France is one of the countries of the world where elected officials, particularly parliamentarians, are most often re-elected. And one of the few countries where an elected official, once defeated, does not change profession completely and permanently while waiting for future elections to try his luck again.
The consequences are dire indeed: the political class is aging; the right is turning to the most rancid conservatism; the left remains with the weakest defense architecture from past centuries. In order to 'stay in business' all are content to please the most vocal and most firmly rooted pressure groups in their constituencies, without regard for the general interest of the country, and still less for that of future generations. And when these elected officials resign themselves to leaving politics after three, four or five terms, those in the best position to take over their roles, at least in the candidacies, are their alternates and parliamentary attachés, who are beginning to populate in numbers Assembly and Senate.
Other tragic consequences of this tension: very few women sit in Parliament, despite quota rules, devoted solely to candidacies; and because of the lack of political opportunities in the ruling parties, young people who want to be in politics surrender to the siren voices of the far right, which alone provides them with constituencies, not by ideological choice, but by availability. And if we are not careful, it is by that means and that means alone that revival will come.
To address this issue, it would simply be necessary to pass a legislation introducing a two-term limit for any members of Parliament.
Political life would be turned around: more than half of the current members of Parliament would go away. And none of the newcomers could be, either, a former parliamentarian having already served two terms before being defeated.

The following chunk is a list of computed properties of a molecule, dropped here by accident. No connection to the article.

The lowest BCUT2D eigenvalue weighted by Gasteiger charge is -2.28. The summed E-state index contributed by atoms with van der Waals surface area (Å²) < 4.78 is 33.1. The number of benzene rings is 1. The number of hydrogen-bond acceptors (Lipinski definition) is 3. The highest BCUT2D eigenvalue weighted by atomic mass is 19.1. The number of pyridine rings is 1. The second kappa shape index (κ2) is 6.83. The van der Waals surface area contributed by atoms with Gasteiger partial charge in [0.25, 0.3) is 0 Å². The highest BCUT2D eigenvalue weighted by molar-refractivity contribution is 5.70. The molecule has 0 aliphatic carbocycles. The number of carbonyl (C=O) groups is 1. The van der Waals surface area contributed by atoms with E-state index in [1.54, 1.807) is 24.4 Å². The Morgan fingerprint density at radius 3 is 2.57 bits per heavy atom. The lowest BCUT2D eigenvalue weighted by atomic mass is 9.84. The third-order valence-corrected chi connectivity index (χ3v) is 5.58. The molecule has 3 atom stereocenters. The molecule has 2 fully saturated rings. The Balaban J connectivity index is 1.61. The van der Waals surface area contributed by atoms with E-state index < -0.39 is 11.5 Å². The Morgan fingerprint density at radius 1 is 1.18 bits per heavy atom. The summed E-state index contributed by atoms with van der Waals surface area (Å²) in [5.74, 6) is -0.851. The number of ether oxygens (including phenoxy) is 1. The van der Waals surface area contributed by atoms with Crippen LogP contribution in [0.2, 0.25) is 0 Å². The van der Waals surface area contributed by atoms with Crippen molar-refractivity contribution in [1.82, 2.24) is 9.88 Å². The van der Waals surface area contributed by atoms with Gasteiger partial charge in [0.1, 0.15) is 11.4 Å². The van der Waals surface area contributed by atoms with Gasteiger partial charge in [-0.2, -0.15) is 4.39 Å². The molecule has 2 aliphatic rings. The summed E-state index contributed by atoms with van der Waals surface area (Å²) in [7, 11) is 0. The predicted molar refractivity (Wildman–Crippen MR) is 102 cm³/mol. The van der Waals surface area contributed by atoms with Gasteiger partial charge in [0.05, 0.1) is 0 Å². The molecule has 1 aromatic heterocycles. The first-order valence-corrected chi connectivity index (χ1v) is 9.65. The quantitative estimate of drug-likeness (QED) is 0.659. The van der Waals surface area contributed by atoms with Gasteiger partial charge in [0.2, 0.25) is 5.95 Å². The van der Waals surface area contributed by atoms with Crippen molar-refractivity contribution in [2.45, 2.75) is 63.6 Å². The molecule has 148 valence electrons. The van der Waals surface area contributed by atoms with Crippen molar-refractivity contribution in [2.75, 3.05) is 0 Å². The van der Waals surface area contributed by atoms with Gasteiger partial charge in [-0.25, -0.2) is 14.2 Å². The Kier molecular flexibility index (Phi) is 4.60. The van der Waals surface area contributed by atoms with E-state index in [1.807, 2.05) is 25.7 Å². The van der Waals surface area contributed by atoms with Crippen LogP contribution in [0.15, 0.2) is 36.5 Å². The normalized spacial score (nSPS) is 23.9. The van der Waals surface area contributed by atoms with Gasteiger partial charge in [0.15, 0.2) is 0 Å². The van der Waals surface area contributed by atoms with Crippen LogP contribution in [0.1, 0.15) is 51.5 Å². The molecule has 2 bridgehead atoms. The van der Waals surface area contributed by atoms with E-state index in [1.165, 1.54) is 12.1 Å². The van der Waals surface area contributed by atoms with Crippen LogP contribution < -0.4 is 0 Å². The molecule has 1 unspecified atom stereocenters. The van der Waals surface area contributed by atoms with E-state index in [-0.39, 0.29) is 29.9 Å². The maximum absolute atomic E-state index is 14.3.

It would become clear that the status of deputy or senator does not offer a career, being just a transition in one's life. And if, in addition, it ensures that private sector employees who would take the risk would be able to return back to their jobs, Parliament's decisions and composition would be of a different nature than today; political life would regain its sense of purpose.
Elected officials will argue that they have no time to think about it, having other emergencies. This argument is worthless. They can do this. Right away. And even if they did not really have the time, they could do things differently: any member of the French Parliament finishing his second term could already indicate his intention not to stand in the French legislative election and Senate election in 2017. All political parties should make a commitment right now not to let a deputy or a senator who has already served two terms run for re-election, whether an outgoing or former elected official attempting a comeback after a defeat.
And in order not to replace deputies and senators by their current substitutes, parliamentary assistants or by the bosses of local parties, they should even organize, right now, and choose the next and therefore the new candidates, for primary local elections as they will exist in the presidential election; primary elections that are not strictly reserved for members of parties, but extended to all supporters.
Then the same principle should apply in all elections: municipal, departmental, regional, at least until one of these levels is removed.
Will current parliamentarians dare to vote this way? Not at all. Neither before nor after the next presidential election: the last privileges these elected officials will call into question will be their own privileges, and the night of 4 August will not emerge overnight.
So we remain stuck, without solutions, because today any reform of the constitution, in any area whatsoever, requires the concurrence of the parliamentarians. And they are unlikely to have the courage of Italian senators, who will end up voting their own demise! This makes many other reforms impossible, such as the reduction in the number of deputies or senators and the number of municipalities.
Then we will have to consider other means to change the constitution without the agreement of those whose interests are at stake. With current law, and to this end there is nothing left but the coup d'Etat, as in 1958. Will elected officials act responsibly enough to help the country avoid this?